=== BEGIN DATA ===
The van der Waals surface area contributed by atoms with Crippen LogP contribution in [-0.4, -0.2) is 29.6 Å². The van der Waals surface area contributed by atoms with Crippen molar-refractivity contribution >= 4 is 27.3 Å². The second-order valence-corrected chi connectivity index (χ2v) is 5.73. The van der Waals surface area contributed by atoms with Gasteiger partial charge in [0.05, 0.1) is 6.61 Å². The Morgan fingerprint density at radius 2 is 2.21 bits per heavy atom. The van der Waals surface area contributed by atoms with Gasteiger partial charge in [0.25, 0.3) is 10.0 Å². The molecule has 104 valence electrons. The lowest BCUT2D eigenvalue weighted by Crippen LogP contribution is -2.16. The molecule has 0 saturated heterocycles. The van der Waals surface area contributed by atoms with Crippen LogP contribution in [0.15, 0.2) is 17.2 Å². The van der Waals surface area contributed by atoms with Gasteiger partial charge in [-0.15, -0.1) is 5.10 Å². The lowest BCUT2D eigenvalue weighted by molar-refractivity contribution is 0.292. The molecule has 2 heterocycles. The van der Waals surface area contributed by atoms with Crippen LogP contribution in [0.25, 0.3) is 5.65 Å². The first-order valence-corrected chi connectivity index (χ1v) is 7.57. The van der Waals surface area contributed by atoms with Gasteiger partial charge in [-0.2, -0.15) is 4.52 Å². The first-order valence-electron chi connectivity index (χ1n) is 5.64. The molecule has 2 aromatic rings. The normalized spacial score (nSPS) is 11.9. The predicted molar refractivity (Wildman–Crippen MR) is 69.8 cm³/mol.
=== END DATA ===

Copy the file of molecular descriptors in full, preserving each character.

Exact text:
The van der Waals surface area contributed by atoms with Crippen LogP contribution in [-0.4, -0.2) is 29.6 Å². The van der Waals surface area contributed by atoms with Crippen molar-refractivity contribution >= 4 is 27.3 Å². The second-order valence-corrected chi connectivity index (χ2v) is 5.73. The van der Waals surface area contributed by atoms with Gasteiger partial charge in [0.05, 0.1) is 6.61 Å². The Morgan fingerprint density at radius 2 is 2.21 bits per heavy atom. The van der Waals surface area contributed by atoms with Gasteiger partial charge in [0.25, 0.3) is 10.0 Å². The molecule has 104 valence electrons. The lowest BCUT2D eigenvalue weighted by Crippen LogP contribution is -2.16. The molecule has 0 saturated heterocycles. The van der Waals surface area contributed by atoms with Crippen LogP contribution in [0.15, 0.2) is 17.2 Å². The van der Waals surface area contributed by atoms with Gasteiger partial charge in [-0.15, -0.1) is 5.10 Å². The lowest BCUT2D eigenvalue weighted by molar-refractivity contribution is 0.292. The molecule has 2 heterocycles. The van der Waals surface area contributed by atoms with Crippen LogP contribution in [0.25, 0.3) is 5.65 Å². The first-order valence-corrected chi connectivity index (χ1v) is 7.57. The van der Waals surface area contributed by atoms with Gasteiger partial charge in [-0.2, -0.15) is 4.52 Å². The first-order valence-electron chi connectivity index (χ1n) is 5.64. The molecule has 2 aromatic rings. The normalized spacial score (nSPS) is 11.9. The predicted molar refractivity (Wildman–Crippen MR) is 69.8 cm³/mol.